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Fri Oct 18, 2019, 01:51 PM

Virginia is planning an east-west rail route connecting the Blue Ridge Mountains to the beach

Ummm, the line is not "long-defunct." It's the Norfolk & Western mainline. Norfolk & Western passenger service has been gone for 49 years.

I know exactly where the picture was taken in Rapidan.

Virginia is planning an east-west rail route connecting the Blue Ridge Mountains to the beach
TRANSIT By Wyatt Gordon (Virginia Correspondent) October 16, 2019


Amtrak in Rapidan, Virginia by jpmueller99 licensed under Creative Commons.

Passenger rail advocates and other groups want to resurrect a long-defunct east-west rail line that would run from the Blue Ridge Mountains to Virginia Beach. In its recent report, Virginians for High Speed Rail (VHSR) envisions a “Commonwealth Corridor” to connect Christiansburg and the New River Valley with Hampton Roads, and would include stops at Roanoke, Lynchburg, Charlottesville, and Richmond.

The Pocahontas, the Mountaineer, and the Hilltopper today sound more like the names of luxury apartment buildings or $15 craft cocktails. In their heyday, however, these three passenger trains served as a vital transportation artery across the country, connecting Virginia with Chicago and the west.

The Pocahontas debuted in Norfolk to grand fanfare in 1926, but was discontinued after more than four decades of service due to sinking ridership. It couldn’t compete against the proliferation of the personal automobile and the enormous subsidies the federal government poured into the interstate system.

After a four-year lull, the Mountaineer reinstated service along this corridor in 1975, thanks to pressure from West Virginia Senator Robert Byrd. But ridership remained low. Amtrak discontinued service beyond Catlettsburg, Kentucky and rebranded the route as the Hilltopper. It 1978 it had only an average of 33 passengers per train, so the Carter administration terminated all service the following year.

Now more than 40 years later, VHSR has revived the effort to connect Virginia by rail. This new link would chart a different course than its predecessors by connecting Virginia’s two existing north-south rail alignments between Richmond and Charlottesville, rather than passing along the historical and more southern route from Petersburg to Lynchburg via Farmville.

Virginia’s Statewide Rail Plan shows the route could one day be extended as far west as Bristol.


Wyatt Gordon is Greater Greater Washington's Virginia Correspondent. He's a born-and-raised Richmonder with a master's in Urban Planning from the University of Hawai‘i at Mānoa and a bachelor's in International Political Economy from American University. Previously he's written for the Times of India, Nairobi News, Civil Beat, Style Weekly, and RVA Magazine. You can find him on Richmond's Southside.

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Reply Virginia is planning an east-west rail route connecting the Blue Ridge Mountains to the beach (Original post)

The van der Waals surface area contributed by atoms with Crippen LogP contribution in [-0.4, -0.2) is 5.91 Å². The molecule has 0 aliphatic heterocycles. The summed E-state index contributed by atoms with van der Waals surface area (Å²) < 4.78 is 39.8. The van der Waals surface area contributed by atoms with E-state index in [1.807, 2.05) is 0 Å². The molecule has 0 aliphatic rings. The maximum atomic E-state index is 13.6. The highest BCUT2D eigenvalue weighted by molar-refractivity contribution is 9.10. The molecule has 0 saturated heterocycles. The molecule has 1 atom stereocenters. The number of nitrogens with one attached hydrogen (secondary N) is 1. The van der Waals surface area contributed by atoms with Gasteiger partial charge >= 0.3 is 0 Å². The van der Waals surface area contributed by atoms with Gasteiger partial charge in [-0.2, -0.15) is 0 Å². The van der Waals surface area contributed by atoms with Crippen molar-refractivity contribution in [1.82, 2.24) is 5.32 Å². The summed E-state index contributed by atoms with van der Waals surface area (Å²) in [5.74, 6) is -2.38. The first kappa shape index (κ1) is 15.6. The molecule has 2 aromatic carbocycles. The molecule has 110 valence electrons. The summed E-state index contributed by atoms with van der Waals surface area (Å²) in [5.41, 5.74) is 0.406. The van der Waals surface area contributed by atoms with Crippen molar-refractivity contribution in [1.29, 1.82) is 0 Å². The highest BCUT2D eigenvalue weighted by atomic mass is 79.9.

mahatmakanejeeves Oct 18 OP
markbark Oct 21 #1
mahatmakanejeeves Oct 21 #2

Response to mahatmakanejeeves (Original post)

Mon Oct 21, 2019, 11:42 AM

1. Hmm....

I know they mentioned the interstate system in the OP, but isn't the easiest way to get to Richmond from Charlottesville still I-64?
Where's the right-of-way for this new rail line?

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Response to markbark (Reply #1)

Mon Oct 21, 2019, 11:47 AM

2. That's the old Virginia Central, aka the Chesapeake and Ohio Railway's Piedmont Subdivision.

You start your journey in Richmond at the Main Street station. Go north for about twenty miles, and then turn left. You cross the RF&P at Doswell. Keep going to the WNW through Bumpass, Louisa, and Gordonsville. Make another left turn and head SSW to Charlottesville.

A picture is worth a thousand words:

Chesapeake & Ohio Piedmont Subdivision

A Quick Tour

The Piedmont Sub began in Richmond’s 17th Street Yard, a little north and west of Main Street Station. From there, it headed north, roughly parallel to the RF&P. Eventually the line turned west, crossing the RF&P at Doswell. It then headed west and slightly north through Mineral and Louisa to Gordonsville. The line in this area was mostly single track and ran through lands forested with a mix of deciduous and evergreen trees. Gordonsville was the junction with the C&O’s Washington Sub. Past Gordonsville, the line ran south and west through Lindsay and Keswick. The Piedmont Sub ended in Charlottesville (but see here), where the C&O’s name trains had their consists shifted for the run over the Mountain Sub.

The Piedmont Sub was the oldest section of the C&O: it was chartered as the Louisa Railroad in 1836. This site is intended to chronicle the history and development of the Piedmont Sub. If you have information or photos you would be willing to share, please contact me at the address listed below. If I can collect sufficient information, I’d eventually like to publish this material in book form.


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